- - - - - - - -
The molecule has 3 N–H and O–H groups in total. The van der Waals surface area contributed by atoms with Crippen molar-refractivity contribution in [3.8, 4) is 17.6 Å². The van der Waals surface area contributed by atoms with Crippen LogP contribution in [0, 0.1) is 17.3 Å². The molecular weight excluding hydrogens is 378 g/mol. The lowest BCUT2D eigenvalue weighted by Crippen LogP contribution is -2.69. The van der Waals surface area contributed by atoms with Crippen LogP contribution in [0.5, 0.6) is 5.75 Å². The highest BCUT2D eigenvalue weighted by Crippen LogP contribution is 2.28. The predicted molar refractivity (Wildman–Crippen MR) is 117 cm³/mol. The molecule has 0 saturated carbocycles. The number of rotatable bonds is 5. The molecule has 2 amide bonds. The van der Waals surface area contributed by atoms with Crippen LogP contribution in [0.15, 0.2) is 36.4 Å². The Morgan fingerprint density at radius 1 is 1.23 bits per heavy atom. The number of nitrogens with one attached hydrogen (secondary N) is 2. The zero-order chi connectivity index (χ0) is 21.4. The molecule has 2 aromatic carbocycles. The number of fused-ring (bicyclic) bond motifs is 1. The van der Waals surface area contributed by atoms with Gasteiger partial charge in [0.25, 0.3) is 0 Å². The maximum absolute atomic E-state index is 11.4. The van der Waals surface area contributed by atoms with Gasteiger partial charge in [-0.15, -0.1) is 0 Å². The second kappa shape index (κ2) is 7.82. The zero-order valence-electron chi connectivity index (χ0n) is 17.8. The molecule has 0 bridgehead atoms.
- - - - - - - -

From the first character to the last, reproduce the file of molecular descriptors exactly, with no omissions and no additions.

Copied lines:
The molecule has 3 N–H and O–H groups in total. The van der Waals surface area contributed by atoms with Crippen molar-refractivity contribution in [3.8, 4) is 17.6 Å². The van der Waals surface area contributed by atoms with Crippen LogP contribution in [0, 0.1) is 17.3 Å². The molecular weight excluding hydrogens is 378 g/mol. The lowest BCUT2D eigenvalue weighted by Crippen LogP contribution is -2.69. The van der Waals surface area contributed by atoms with Crippen LogP contribution in [0.5, 0.6) is 5.75 Å². The highest BCUT2D eigenvalue weighted by Crippen LogP contribution is 2.28. The predicted molar refractivity (Wildman–Crippen MR) is 117 cm³/mol. The molecule has 0 saturated carbocycles. The number of rotatable bonds is 5. The molecule has 2 amide bonds. The van der Waals surface area contributed by atoms with Crippen LogP contribution in [0.15, 0.2) is 36.4 Å². The Morgan fingerprint density at radius 1 is 1.23 bits per heavy atom. The number of nitrogens with one attached hydrogen (secondary N) is 2. The zero-order chi connectivity index (χ0) is 21.4. The molecule has 2 aromatic carbocycles. The number of fused-ring (bicyclic) bond motifs is 1. The van der Waals surface area contributed by atoms with Gasteiger partial charge in [0.25, 0.3) is 0 Å². The maximum absolute atomic E-state index is 11.4. The van der Waals surface area contributed by atoms with Gasteiger partial charge in [-0.15, -0.1) is 0 Å². The second kappa shape index (κ2) is 7.82. The zero-order valence-electron chi connectivity index (χ0n) is 17.8. The molecule has 0 bridgehead atoms.